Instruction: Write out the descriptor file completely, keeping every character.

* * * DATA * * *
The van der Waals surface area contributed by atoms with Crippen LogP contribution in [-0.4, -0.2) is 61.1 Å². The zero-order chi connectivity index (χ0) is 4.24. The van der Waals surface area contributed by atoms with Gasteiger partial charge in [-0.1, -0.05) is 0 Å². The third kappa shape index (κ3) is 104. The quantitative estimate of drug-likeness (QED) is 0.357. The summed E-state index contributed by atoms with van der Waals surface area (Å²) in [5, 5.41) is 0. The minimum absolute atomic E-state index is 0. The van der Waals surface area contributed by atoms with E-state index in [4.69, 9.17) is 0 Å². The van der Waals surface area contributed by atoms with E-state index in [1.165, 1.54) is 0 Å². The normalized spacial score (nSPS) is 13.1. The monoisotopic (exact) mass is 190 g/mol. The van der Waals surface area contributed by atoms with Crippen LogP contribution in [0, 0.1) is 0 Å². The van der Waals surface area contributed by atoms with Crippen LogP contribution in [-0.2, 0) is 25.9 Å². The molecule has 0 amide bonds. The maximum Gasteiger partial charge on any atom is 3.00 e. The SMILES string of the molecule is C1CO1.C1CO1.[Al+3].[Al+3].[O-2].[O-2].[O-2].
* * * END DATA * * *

The van der Waals surface area contributed by atoms with Crippen LogP contribution in [-0.4, -0.2) is 61.1 Å². The zero-order chi connectivity index (χ0) is 4.24. The van der Waals surface area contributed by atoms with Gasteiger partial charge in [-0.1, -0.05) is 0 Å². The third kappa shape index (κ3) is 104. The quantitative estimate of drug-likeness (QED) is 0.357. The summed E-state index contributed by atoms with van der Waals surface area (Å²) in [5, 5.41) is 0. The minimum absolute atomic E-state index is 0. The van der Waals surface area contributed by atoms with E-state index in [4.69, 9.17) is 0 Å². The van der Waals surface area contributed by atoms with E-state index in [1.165, 1.54) is 0 Å². The normalized spacial score (nSPS) is 13.1. The monoisotopic (exact) mass is 190 g/mol. The van der Waals surface area contributed by atoms with Crippen LogP contribution in [0, 0.1) is 0 Å². The van der Waals surface area contributed by atoms with Crippen LogP contribution in [-0.2, 0) is 25.9 Å². The molecule has 0 amide bonds. The maximum Gasteiger partial charge on any atom is 3.00 e. The SMILES string of the molecule is C1CO1.C1CO1.[Al+3].[Al+3].[O-2].[O-2].[O-2].